Competition Scale and Hedge Fund Performance: Evidence from Merger Arbitrage

Journal of Economics and Business, No. 105, 2019

In a paper published in the Journal of Economics and Business, Managing Principal Gaurav Jetley and his coauthor, Professor Zaur Rzakhanov of the University of Massachusetts, Boston, contribute new insights to the academic literature on the effect of scale on performance of active money management.

In “Competition scale and hedge fund performance: Evidence from merger arbitrage,” the two authors introduce a novel, single-variable measure for sector size in merger arbitrage that they call MACA, or merger arbitrage capital abundance. They use this ratio of capital supply to demand for capital to develop a model for analyzing arbitrage spread and isolating the effect of competition among arbitrageurs on stock prices and, consequently, hedge fund alpha (profitability). The authors also determine that between 16 and 18 basis points of alpha per month can be attributed to managers’ individual skill levels, independent of other factors such as prevailing economic conditions or length of managerial experience.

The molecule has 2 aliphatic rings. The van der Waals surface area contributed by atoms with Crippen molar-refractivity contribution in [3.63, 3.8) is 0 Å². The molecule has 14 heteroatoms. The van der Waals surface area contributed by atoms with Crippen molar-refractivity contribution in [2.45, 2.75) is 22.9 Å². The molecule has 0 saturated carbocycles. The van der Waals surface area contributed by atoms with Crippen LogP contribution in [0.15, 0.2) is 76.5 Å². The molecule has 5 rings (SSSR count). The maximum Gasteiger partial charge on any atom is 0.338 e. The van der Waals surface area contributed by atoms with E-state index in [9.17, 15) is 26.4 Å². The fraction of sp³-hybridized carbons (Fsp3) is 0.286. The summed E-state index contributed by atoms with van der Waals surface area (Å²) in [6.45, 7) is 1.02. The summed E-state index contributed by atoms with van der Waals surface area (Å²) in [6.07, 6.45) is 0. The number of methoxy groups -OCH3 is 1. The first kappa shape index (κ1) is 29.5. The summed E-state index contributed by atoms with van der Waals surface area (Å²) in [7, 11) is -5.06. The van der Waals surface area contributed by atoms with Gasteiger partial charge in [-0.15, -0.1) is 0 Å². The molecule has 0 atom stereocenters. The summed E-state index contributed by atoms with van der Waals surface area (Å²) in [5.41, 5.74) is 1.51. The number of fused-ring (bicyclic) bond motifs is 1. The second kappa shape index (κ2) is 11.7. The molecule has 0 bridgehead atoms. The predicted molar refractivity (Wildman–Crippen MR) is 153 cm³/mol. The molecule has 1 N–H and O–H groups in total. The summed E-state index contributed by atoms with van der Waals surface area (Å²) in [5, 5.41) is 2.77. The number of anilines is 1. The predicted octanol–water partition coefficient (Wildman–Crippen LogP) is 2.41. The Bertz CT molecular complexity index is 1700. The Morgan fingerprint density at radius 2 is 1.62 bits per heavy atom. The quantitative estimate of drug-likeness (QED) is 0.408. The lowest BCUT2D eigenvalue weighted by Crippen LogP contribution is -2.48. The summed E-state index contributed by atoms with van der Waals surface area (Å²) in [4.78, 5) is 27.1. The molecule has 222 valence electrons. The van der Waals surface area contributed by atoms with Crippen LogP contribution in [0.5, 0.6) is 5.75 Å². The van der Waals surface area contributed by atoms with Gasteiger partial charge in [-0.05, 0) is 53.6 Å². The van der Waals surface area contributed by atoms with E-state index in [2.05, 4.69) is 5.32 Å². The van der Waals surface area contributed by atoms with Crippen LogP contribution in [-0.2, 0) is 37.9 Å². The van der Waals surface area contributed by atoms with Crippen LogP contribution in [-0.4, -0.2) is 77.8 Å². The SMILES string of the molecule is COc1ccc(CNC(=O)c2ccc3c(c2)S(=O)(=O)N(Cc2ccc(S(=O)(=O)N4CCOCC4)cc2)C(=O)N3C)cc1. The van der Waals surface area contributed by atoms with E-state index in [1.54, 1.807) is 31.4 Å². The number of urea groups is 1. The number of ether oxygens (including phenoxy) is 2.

The authors believe that their model is the first to account for the impact of both supply of, and demand for, capital in analyzing diseconomies of scale in hedge fund performance. As their findings illustrate, greater competition among arbitrageurs reduces the difference between bid price and the target’s market price in an acquisition, thus reducing arbitrageurs’ compensation for assuming deal risk and providing liquidity to target shareholders.

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Jetley G; Rzakhanov Z